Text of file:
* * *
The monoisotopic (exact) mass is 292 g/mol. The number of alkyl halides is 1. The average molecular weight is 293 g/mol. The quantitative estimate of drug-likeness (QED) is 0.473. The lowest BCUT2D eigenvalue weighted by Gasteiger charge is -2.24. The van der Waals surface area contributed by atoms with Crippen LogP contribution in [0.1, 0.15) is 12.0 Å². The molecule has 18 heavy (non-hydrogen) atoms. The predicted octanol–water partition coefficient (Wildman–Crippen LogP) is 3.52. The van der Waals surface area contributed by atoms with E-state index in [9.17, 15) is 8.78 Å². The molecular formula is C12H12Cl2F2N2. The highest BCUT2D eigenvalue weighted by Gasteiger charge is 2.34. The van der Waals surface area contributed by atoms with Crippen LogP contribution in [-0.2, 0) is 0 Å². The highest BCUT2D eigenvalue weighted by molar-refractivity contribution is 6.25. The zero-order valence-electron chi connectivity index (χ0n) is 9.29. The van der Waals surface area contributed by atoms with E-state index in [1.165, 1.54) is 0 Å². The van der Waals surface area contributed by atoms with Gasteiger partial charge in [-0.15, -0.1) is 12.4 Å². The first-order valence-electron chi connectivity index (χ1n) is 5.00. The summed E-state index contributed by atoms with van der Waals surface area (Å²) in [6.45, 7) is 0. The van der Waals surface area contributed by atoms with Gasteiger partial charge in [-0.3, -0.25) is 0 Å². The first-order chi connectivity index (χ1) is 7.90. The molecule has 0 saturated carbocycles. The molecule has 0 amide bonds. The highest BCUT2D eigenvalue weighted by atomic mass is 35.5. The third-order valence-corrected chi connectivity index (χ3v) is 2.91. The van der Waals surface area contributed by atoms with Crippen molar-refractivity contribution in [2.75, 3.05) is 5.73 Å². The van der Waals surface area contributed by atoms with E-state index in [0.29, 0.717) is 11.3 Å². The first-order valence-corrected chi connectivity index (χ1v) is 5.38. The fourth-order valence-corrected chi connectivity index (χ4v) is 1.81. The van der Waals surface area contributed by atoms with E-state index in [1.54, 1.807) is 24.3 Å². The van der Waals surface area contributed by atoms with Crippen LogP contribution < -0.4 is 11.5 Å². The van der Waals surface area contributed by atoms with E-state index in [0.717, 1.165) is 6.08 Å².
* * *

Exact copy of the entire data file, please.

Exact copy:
The monoisotopic (exact) mass is 292 g/mol. The number of alkyl halides is 1. The average molecular weight is 293 g/mol. The quantitative estimate of drug-likeness (QED) is 0.473. The lowest BCUT2D eigenvalue weighted by Gasteiger charge is -2.24. The van der Waals surface area contributed by atoms with Crippen LogP contribution in [0.1, 0.15) is 12.0 Å². The molecule has 18 heavy (non-hydrogen) atoms. The predicted octanol–water partition coefficient (Wildman–Crippen LogP) is 3.52. The van der Waals surface area contributed by atoms with E-state index in [9.17, 15) is 8.78 Å². The molecular formula is C12H12Cl2F2N2. The highest BCUT2D eigenvalue weighted by Gasteiger charge is 2.34. The van der Waals surface area contributed by atoms with Crippen LogP contribution in [-0.2, 0) is 0 Å². The highest BCUT2D eigenvalue weighted by molar-refractivity contribution is 6.25. The zero-order valence-electron chi connectivity index (χ0n) is 9.29. The van der Waals surface area contributed by atoms with E-state index in [1.165, 1.54) is 0 Å². The van der Waals surface area contributed by atoms with Gasteiger partial charge in [-0.15, -0.1) is 12.4 Å². The first-order valence-electron chi connectivity index (χ1n) is 5.00. The summed E-state index contributed by atoms with van der Waals surface area (Å²) in [6.45, 7) is 0. The van der Waals surface area contributed by atoms with Gasteiger partial charge in [-0.3, -0.25) is 0 Å². The first-order chi connectivity index (χ1) is 7.90. The molecule has 0 saturated carbocycles. The molecule has 0 amide bonds. The highest BCUT2D eigenvalue weighted by atomic mass is 35.5. The third-order valence-corrected chi connectivity index (χ3v) is 2.91. The van der Waals surface area contributed by atoms with Crippen molar-refractivity contribution in [2.75, 3.05) is 5.73 Å². The van der Waals surface area contributed by atoms with E-state index in [0.29, 0.717) is 11.3 Å². The first-order valence-corrected chi connectivity index (χ1v) is 5.38. The fourth-order valence-corrected chi connectivity index (χ4v) is 1.81. The van der Waals surface area contributed by atoms with E-state index in [1.54, 1.807) is 24.3 Å². The van der Waals surface area contributed by atoms with Crippen LogP contribution < -0.4 is 11.5 Å². The van der Waals surface area contributed by atoms with E-state index in [0.717, 1.165) is 6.08 Å².